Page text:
Musings on music, old, new, popular and obscure. Post punk, metal, hip-hop, funk, and rock in general. A music fan with a desire to lose boundaries on what should and should not be listened to writes about experience in music from a listener's perspective, hopefully unhindered by prior expectation.

Friday, April 20, 2012

Do You Remember What the Music Meant to You? To Me? -- Pretty Girls Make Graves

Only once in a great while do I get in on the ground floor of an act. It's rare, because I wander in too many directions at once to focus long enough to expand completely on any direction. A new band in a genre, or from a label is a rarity for me, because I'm too stuck on each band or artist I start myself on. The exceptions generally come from two places: opening acts at live shows (I can happily note that I knew OK Go before their famous treadmill dance video, before they were even signed, for that matter) or when a band breaks up and I catch wind of what this or that member happens to be doing. There was no moment better for this than the early 2000's as I was leaving high school. My two new favourite bands, At the Drive-In and The Murder City Devils both broke up, and I was too much a neophyte to music in general to yet be overwhelmed, so when I heard about side projects, it actually connected and stuck. While At the Drive-In turned into The Mars Volta and Sparta, The Murder City Devils seemed to generally dissipate quite completely. Briefly, vocalist Spencer Moody, drummer Coady Willis, and guitarist Nate Manny formed a band named Dead Low Tide, releasing an EP, seeming pretty quiet and then breaking up, only then putting out their self-titled full-length.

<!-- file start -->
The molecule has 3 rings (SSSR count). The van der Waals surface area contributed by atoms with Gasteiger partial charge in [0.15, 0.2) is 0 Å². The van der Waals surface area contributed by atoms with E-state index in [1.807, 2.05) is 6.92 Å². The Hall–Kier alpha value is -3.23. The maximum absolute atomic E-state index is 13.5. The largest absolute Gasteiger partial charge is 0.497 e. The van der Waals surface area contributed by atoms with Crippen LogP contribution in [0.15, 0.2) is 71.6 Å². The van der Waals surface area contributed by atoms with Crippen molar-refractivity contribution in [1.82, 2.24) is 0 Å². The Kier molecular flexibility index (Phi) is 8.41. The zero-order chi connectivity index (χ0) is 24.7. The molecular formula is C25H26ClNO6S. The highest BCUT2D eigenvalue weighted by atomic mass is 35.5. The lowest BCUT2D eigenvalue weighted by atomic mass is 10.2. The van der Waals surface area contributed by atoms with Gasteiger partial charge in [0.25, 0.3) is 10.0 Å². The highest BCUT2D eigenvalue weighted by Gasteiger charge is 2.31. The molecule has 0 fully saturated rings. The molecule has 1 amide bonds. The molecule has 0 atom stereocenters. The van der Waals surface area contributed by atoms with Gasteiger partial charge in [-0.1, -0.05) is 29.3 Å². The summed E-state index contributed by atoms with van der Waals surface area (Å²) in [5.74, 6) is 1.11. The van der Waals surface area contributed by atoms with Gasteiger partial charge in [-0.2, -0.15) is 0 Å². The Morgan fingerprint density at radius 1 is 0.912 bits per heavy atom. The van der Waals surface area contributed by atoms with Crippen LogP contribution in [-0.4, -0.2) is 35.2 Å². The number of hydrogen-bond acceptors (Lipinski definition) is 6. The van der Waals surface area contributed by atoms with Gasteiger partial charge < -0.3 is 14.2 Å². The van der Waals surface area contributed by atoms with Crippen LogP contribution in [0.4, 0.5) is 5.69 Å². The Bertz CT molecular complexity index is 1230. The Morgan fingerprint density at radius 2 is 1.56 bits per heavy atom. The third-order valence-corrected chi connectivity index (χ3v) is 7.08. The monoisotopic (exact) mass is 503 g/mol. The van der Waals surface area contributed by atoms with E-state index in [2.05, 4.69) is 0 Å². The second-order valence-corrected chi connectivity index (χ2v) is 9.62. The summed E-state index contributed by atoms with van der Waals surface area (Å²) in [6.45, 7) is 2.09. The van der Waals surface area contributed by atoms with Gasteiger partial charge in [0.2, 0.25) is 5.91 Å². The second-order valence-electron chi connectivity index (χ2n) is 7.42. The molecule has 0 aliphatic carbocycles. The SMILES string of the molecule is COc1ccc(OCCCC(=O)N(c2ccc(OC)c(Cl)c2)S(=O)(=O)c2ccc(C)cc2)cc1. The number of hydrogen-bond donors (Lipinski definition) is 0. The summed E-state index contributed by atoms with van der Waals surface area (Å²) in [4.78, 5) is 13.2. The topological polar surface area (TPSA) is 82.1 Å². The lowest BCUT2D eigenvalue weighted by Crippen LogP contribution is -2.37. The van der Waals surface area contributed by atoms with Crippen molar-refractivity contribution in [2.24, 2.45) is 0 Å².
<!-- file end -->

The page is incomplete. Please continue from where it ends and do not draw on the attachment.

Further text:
A little more on the side, MCD bassist Derek Fudesco had reunited with Andrea Zollo (who you may remember did backing vocals for the Devils once or twice) to form Pretty Girls Make Graves, named for the Smiths song (in turned name for a Kerouac quote). Like Dead Low Tide--and thus mirroring the At the Drive-In descendants movements, EPs first--Pretty Girls released a self-titled EP of four songs in 2001. Following shortly thereafter was the debut full-length, Good Health, on April 9th, 2002. Apparently major indie label Matador took over the album's distribution sometime (from original label Lookout! Records) and dropped the EP on it, which is news to me and means my failure to ever collect the original EP in physical form might be rectified more simply.